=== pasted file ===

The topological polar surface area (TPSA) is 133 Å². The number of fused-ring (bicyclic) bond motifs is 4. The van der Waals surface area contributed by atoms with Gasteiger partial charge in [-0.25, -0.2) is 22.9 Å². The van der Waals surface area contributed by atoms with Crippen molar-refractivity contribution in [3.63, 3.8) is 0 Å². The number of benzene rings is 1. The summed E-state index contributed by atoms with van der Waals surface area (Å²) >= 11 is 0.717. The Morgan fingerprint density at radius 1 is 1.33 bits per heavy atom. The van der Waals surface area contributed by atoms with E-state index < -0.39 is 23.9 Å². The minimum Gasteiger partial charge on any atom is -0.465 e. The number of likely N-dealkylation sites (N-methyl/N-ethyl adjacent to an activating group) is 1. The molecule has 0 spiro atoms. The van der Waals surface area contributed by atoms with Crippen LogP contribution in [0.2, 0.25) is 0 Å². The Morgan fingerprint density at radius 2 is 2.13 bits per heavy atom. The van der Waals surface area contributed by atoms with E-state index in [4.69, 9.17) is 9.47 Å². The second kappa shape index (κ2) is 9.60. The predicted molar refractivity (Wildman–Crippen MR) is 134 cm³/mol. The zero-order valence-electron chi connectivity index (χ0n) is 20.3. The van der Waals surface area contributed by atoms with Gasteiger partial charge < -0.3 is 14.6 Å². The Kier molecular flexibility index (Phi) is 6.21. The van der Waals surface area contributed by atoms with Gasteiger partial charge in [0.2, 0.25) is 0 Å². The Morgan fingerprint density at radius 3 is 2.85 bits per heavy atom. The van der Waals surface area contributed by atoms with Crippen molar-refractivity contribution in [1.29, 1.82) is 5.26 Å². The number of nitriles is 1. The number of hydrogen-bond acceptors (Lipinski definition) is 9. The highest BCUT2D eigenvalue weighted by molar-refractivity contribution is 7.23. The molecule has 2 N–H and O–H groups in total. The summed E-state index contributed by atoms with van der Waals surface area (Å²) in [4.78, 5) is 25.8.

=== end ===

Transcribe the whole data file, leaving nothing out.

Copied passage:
The topological polar surface area (TPSA) is 133 Å². The number of fused-ring (bicyclic) bond motifs is 4. The van der Waals surface area contributed by atoms with Gasteiger partial charge in [-0.25, -0.2) is 22.9 Å². The van der Waals surface area contributed by atoms with Crippen molar-refractivity contribution in [3.63, 3.8) is 0 Å². The number of benzene rings is 1. The summed E-state index contributed by atoms with van der Waals surface area (Å²) >= 11 is 0.717. The Morgan fingerprint density at radius 1 is 1.33 bits per heavy atom. The van der Waals surface area contributed by atoms with E-state index < -0.39 is 23.9 Å². The minimum Gasteiger partial charge on any atom is -0.465 e. The number of likely N-dealkylation sites (N-methyl/N-ethyl adjacent to an activating group) is 1. The molecule has 0 spiro atoms. The van der Waals surface area contributed by atoms with Crippen LogP contribution in [0.2, 0.25) is 0 Å². The Morgan fingerprint density at radius 2 is 2.13 bits per heavy atom. The van der Waals surface area contributed by atoms with E-state index in [4.69, 9.17) is 9.47 Å². The second kappa shape index (κ2) is 9.60. The predicted molar refractivity (Wildman–Crippen MR) is 134 cm³/mol. The zero-order valence-electron chi connectivity index (χ0n) is 20.3. The van der Waals surface area contributed by atoms with Gasteiger partial charge < -0.3 is 14.6 Å². The Kier molecular flexibility index (Phi) is 6.21. The van der Waals surface area contributed by atoms with Gasteiger partial charge in [0.2, 0.25) is 0 Å². The Morgan fingerprint density at radius 3 is 2.85 bits per heavy atom. The van der Waals surface area contributed by atoms with Crippen molar-refractivity contribution in [1.29, 1.82) is 5.26 Å². The number of nitriles is 1. The number of hydrogen-bond acceptors (Lipinski definition) is 9. The highest BCUT2D eigenvalue weighted by molar-refractivity contribution is 7.23. The molecule has 2 N–H and O–H groups in total. The summed E-state index contributed by atoms with van der Waals surface area (Å²) in [4.78, 5) is 25.8.